EXCLUSIVE: Bre-Z Says Her DMs Blew Up After Her Character On ‘All American’ Came Out

EXCLUSIVE: Bre-Z Says Her DMs Blew Up After Her Character On ‘All American’ Came Out

The former "Empire" star takes on new drama exploring sexuality, race and mental health.

Published November 15, 2018

We first fell in love with Bre-Z on as Fred Gatz on Empire, the spitfire neighborhood rapper and daughter of Cookie (Taraji P. Henson) and Lucious (Terrence Howard) homie from their drug-dealing days, Frank Gathers, played by Chris Rock. Well, the 31-year-old has found a new home on CW’s All American, a drama loosely based on former-NFL star Spencer Paysinger during his high school years in Crenshaw, California.

Bre-Z brings dimension to the series as gay teen Coop, who is comfortable in her sexuality, but trying to get the folks around her on the same page. All American not only explores sexuality but other tough subjects like race, mental health and class systems—topics that are extremely relevant right now.

BET Style got the chance to catch up with Bre-Z about her new role and how folks are already sliding into her DMs about it:

BET: Tell us about your character, Coop, and why All American is a must-see.

Bre-Z:  All American is based on a true store story. It's about a guy name Spencer James, who was an NFL player and we follow pretty much from his high school moment exiting and initially making it to the NFL. Unfortunately, like a lot of us, he had a rough upbringing. I mean he grew up in Crenshaw, Inglewood, part of Los Angeles, and he has an opportunity to go to a very wealthy neighborhood to go live with his football coach in Beverly Hills. So he essentially is giving him a better shot at making it to the league. Whether the grass is greener, that's what we find out.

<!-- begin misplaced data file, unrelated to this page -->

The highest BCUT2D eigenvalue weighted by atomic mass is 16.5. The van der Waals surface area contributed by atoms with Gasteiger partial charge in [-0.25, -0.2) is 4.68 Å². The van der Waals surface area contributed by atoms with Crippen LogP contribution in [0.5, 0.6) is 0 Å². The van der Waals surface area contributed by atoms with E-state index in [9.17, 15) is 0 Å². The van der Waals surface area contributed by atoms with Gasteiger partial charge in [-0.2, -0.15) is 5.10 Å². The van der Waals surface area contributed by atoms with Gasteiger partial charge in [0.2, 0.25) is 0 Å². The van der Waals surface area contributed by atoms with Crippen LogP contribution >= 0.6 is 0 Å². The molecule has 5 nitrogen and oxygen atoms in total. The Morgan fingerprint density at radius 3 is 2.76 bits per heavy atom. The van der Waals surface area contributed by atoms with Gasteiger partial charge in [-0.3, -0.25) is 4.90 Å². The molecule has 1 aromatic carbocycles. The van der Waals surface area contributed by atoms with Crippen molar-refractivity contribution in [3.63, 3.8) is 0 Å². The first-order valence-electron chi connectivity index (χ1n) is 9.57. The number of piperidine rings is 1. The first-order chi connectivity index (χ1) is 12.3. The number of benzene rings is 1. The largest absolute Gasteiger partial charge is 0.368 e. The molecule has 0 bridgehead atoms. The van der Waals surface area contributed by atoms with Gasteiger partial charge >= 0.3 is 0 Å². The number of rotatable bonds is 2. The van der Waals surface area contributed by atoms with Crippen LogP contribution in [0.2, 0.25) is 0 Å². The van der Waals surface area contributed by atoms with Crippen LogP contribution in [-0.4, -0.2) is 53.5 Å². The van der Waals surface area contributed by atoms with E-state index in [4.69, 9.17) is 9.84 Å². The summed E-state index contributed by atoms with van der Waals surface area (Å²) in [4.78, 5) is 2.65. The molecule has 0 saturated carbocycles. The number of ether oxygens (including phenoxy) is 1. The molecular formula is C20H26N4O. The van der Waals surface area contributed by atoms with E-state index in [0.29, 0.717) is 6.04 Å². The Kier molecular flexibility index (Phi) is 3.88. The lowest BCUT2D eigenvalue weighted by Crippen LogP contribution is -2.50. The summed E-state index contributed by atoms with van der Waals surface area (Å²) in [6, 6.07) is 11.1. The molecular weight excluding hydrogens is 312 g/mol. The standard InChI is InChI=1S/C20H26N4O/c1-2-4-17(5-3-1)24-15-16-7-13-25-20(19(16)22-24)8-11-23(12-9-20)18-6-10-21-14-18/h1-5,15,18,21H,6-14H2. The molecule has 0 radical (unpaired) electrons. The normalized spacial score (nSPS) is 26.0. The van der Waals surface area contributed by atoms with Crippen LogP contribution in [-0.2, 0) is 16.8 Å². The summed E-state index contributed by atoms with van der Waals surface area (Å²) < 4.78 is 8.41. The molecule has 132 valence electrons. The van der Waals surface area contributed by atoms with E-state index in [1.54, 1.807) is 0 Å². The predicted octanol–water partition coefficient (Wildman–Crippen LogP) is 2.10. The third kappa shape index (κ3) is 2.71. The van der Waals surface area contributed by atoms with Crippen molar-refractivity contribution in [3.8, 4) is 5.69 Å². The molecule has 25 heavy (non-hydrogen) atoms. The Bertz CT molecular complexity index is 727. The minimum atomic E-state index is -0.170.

My character is his best friend. She is pretty much his rock, the person that keeps him grounded, but she has her own stuff too that she has to deal with, just being in the streets and dealing with her own sexuality. Her parents kicked her out and said they didn't approve that she is a lesbian. So she’s living on the street, having to figure that out by herself and still in high school. She's still a kid. We touch on a lot of topics, race and sexuality, mental health, upper class and lower class.

I think two of the main things that have stuck out so far is the fact that we have a character on the show who is biracial, and he is very fair skin. His father, who is Taye Diggs, is Black and never had the conversation with him about being a Black man in America. He gets pulled over by the police and is treated just like Black men are treated every day by cops, and he had no understanding as to why he was being treated like that. And then the second one was Coop proving her sexuality. Her parents completely shutting it out and disagreeing with it, telling her it's either their way or no way, and she ends up leaving.

(Photo: Kevin C. Spence)

BET: How important do you think it is to have an openly gay Black female character on-screen like Coop?

Bre-Z: I think it's important now more than ever because sexuality-wise, these kids are experiencing so much. We have never seen a depression rate or suicide rate as high as it is now. So I think with Coop, you don't have to like it—you don't—but you have to respect a person living in their truth. You have to know what damage is caused by shutting out a person, denying them or disowning them, especially family and friends. I encourage those who are in their process of coming out, just surround yourself with the people who do understand.